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$1000 Bond Signed by Confederate Gen. Nathan Bedford Forrest$1000 Bond Signed by Confederate Gen. Nathan Bedford ForrestDSC00108DSC00109DSC00111DSC00112DSC00113DSC00114DSC00115DSC00116DSC00118DSC00119DSC00120DSC00121DSC00122DSC00123DSC00123DSC00122DSC00121DSC00120DSC00119DSC00118DSC00116DSC00115DSC00114DSC00113DSC00112DSC00111DSC00109DSC00108$1000 Bond Signed by Confederate Gen. Nathan Bedford Forrest$1000 Bond Signed by Confederate Gen. Nathan Bedford Forrest

$1000 Bank Bond Signed by Confederate General Nathan Bedford Forrest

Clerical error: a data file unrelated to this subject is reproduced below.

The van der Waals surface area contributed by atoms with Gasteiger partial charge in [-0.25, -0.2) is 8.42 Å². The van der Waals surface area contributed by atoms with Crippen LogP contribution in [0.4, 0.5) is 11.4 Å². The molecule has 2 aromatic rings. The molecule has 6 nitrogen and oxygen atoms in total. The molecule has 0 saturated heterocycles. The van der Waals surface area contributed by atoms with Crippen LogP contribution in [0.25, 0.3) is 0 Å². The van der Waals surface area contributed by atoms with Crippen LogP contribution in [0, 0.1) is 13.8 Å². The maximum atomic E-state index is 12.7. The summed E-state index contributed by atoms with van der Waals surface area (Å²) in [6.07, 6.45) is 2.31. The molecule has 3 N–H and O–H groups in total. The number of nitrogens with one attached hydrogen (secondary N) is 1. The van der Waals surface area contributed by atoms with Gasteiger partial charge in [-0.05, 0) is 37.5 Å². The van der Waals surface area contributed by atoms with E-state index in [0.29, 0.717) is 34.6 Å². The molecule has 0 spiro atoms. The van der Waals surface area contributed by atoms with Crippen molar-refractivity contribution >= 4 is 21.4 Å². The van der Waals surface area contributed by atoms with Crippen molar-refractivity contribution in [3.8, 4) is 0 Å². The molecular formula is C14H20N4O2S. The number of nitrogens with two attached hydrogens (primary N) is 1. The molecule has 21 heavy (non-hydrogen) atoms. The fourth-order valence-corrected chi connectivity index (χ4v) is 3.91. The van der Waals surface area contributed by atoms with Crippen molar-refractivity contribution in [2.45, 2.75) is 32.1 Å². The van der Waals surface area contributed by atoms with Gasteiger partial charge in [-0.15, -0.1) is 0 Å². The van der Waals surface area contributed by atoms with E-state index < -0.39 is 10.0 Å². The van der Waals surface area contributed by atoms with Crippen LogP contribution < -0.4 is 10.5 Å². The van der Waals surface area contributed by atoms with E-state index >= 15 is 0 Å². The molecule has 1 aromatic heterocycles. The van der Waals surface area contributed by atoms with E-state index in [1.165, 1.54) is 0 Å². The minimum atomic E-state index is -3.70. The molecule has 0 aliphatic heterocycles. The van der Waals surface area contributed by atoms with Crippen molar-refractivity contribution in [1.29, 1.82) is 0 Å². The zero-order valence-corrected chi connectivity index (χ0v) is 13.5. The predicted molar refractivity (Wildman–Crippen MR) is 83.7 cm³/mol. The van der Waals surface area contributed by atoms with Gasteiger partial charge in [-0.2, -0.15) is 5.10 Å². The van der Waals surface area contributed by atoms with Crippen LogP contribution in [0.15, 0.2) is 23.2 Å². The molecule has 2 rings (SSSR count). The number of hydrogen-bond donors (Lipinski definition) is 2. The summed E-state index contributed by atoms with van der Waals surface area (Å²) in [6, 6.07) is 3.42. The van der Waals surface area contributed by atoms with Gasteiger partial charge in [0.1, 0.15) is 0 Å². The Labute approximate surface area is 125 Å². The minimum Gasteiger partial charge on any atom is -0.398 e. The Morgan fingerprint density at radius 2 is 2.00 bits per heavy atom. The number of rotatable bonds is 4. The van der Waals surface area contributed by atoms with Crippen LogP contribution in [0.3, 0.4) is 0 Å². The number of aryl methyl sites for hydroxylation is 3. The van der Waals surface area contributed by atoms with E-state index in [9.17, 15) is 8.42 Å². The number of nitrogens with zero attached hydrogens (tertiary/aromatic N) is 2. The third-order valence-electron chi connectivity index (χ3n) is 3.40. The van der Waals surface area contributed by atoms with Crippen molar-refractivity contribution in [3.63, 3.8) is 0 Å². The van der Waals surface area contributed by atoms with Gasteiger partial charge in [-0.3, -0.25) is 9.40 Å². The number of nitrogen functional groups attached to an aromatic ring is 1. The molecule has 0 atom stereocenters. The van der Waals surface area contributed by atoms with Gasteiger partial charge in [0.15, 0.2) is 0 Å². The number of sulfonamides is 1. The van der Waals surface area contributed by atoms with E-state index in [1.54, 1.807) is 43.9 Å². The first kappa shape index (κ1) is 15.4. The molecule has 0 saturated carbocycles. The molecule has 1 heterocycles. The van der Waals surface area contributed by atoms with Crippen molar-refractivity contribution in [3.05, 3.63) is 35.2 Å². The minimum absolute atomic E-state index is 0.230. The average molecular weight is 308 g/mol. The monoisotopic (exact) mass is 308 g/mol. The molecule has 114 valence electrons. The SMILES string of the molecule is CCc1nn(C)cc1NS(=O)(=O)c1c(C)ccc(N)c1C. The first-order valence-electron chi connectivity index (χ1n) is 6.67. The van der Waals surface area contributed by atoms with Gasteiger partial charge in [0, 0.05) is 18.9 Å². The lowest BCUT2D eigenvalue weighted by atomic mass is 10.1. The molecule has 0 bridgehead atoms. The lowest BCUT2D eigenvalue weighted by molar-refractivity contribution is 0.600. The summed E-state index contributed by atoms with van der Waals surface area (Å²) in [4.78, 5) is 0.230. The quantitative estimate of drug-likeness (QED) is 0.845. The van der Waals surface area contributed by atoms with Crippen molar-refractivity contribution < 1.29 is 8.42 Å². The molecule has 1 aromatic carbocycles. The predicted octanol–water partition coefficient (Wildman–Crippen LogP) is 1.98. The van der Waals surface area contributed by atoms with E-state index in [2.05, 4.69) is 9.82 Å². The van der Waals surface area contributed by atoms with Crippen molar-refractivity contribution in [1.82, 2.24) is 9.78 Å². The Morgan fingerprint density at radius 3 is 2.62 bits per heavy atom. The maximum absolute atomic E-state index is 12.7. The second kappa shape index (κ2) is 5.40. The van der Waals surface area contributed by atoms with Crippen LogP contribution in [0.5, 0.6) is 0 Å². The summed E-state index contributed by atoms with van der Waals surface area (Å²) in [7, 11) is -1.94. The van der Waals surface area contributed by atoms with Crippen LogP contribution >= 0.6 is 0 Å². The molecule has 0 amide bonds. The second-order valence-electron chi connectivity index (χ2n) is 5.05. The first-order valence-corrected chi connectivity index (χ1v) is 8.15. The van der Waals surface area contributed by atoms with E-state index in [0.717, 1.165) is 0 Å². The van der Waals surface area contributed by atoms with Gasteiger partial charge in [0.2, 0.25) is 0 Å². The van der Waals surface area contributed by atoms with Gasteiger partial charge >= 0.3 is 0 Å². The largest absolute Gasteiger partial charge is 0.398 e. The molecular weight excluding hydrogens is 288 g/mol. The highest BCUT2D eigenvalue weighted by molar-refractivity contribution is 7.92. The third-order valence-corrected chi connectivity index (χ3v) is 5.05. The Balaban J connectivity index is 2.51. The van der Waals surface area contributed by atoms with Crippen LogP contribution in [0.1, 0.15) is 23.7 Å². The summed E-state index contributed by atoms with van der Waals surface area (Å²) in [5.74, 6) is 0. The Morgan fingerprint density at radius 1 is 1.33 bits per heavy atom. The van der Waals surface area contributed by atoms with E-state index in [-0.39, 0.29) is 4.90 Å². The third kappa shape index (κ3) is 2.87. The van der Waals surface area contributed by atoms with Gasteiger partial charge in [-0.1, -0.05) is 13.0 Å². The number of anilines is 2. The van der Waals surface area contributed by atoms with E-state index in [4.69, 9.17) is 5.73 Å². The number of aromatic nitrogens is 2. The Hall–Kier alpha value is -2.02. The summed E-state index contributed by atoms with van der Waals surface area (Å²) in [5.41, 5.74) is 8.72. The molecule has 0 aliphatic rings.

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$1000 Bank Bond Signed by Confederate General Nathan Bedford Forrest – Nathan Bedford Forrest (July 13, 1821 – October 29, 1877) was a lieutenant general in the Confederate Army during the American Civil War. He is remembered both as a self-educated, innovative cavalry leader during the war and as a leading southern advocate in the postwar years. He served as the first Grand Wizard of the Ku Klux Klan. A cavalry and military commander in the war, Forrest was one of the war’s most unusual figures. Less educated than many of his fellow officers, Forrest had already amassed a fortune as a planter, real estate investor, and slave trader before the war. He was one of the few officers in either army to enlist as a private and be promoted to general officer and division commander, by the end of the war. Although Forrest lacked a formal military education, he had a gift for strategy and tactics. He created and established new doctrines for mobile forces, earning the nickname “The Wizard of the Saddle”. Forrest was accused of war crimes at the Battle of Fort Pillow for allowing forces, under his command, to conduct a massacre of hundreds of black Union Army and white Southern Unionist prisoners. Union Major General William T. Sherman investigated the allegations and did not charge Forrest with any improprieties. In their postwar writings, Confederate President Jefferson Davis and General Robert E. Lee both expressed their belief that the Confederate high command had failed to fully utilize Forrest’s talents. He later found employment at the Selma-based Marion & Memphis Railroad and eventually became the company president. He was not as successful in railroad promoting as in war, and under his direction, the company went bankrupt. Nearly ruined as the result of the failure of the Selma, Marion and Memphis Railroad in the early 1870′s, Forrest spent his final days running a prison work farm on President’s Island in the Mississippi River. Forrest’s health descended into steady decline, and he and his wife were forced to live in a log cabin they had salvaged from his plantation. This Selma, Marion and Memphis Railroad Company  $1000, 8% first mortgage bond, is dated September 1,1869; it is stamped, in red, #37 (as are all of the coupons), and is signed twice by Nathan Bedford Forrest as president on recto and verso; the engraved scene on the bond depicts, at the top of the bond, a train arriving at a station; in the lower right, workers pick and tote cotton; the overall color is green with a choice gold underprint. This bond is complete and has been archivally framed in a very attractive way; the reverse of the bond is visible through a window made in the back of the matting. The bond is in superior condition, retaining great color and all but two of its original coupons.

 

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